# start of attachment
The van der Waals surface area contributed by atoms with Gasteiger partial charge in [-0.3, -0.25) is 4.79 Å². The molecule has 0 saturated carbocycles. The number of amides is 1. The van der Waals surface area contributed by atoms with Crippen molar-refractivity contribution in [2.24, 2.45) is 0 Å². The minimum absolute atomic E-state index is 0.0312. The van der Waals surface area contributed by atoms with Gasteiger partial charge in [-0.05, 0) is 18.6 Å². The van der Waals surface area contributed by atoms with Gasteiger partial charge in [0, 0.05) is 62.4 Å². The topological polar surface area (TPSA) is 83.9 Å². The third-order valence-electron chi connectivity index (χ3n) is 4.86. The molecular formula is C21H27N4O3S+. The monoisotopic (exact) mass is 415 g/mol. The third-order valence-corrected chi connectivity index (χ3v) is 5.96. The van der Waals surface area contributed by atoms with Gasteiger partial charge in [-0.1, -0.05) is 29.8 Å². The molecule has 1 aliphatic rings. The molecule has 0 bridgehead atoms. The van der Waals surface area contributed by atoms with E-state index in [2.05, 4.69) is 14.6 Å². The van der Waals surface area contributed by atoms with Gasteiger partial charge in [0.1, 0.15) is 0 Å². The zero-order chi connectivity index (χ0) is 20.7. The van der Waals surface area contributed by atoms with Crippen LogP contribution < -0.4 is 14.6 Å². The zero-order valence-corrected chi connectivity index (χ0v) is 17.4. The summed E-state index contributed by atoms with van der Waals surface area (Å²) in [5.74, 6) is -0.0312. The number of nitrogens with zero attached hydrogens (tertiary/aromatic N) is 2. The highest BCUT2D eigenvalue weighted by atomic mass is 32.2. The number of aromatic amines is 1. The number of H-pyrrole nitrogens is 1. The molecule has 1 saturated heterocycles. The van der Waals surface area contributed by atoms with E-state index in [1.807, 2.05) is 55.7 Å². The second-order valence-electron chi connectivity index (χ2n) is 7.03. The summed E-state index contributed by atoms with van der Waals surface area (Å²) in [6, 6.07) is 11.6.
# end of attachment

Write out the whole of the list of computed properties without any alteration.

The van der Waals surface area contributed by atoms with Gasteiger partial charge in [-0.3, -0.25) is 4.79 Å². The molecule has 0 saturated carbocycles. The number of amides is 1. The van der Waals surface area contributed by atoms with Crippen molar-refractivity contribution in [2.24, 2.45) is 0 Å². The minimum absolute atomic E-state index is 0.0312. The van der Waals surface area contributed by atoms with Gasteiger partial charge in [-0.05, 0) is 18.6 Å². The van der Waals surface area contributed by atoms with Gasteiger partial charge in [0, 0.05) is 62.4 Å². The topological polar surface area (TPSA) is 83.9 Å². The third-order valence-electron chi connectivity index (χ3n) is 4.86. The molecular formula is C21H27N4O3S+. The monoisotopic (exact) mass is 415 g/mol. The third-order valence-corrected chi connectivity index (χ3v) is 5.96. The van der Waals surface area contributed by atoms with Gasteiger partial charge in [-0.1, -0.05) is 29.8 Å². The molecule has 1 aliphatic rings. The molecule has 0 bridgehead atoms. The van der Waals surface area contributed by atoms with E-state index in [2.05, 4.69) is 14.6 Å². The van der Waals surface area contributed by atoms with Gasteiger partial charge in [0.1, 0.15) is 0 Å². The zero-order chi connectivity index (χ0) is 20.7. The van der Waals surface area contributed by atoms with Crippen LogP contribution < -0.4 is 14.6 Å². The zero-order valence-corrected chi connectivity index (χ0v) is 17.4. The summed E-state index contributed by atoms with van der Waals surface area (Å²) in [5.74, 6) is -0.0312. The number of nitrogens with zero attached hydrogens (tertiary/aromatic N) is 2. The highest BCUT2D eigenvalue weighted by atomic mass is 32.2. The number of aromatic amines is 1. The number of H-pyrrole nitrogens is 1. The molecule has 1 saturated heterocycles. The van der Waals surface area contributed by atoms with E-state index in [1.807, 2.05) is 55.7 Å². The second-order valence-electron chi connectivity index (χ2n) is 7.03. The summed E-state index contributed by atoms with van der Waals surface area (Å²) in [6, 6.07) is 11.6.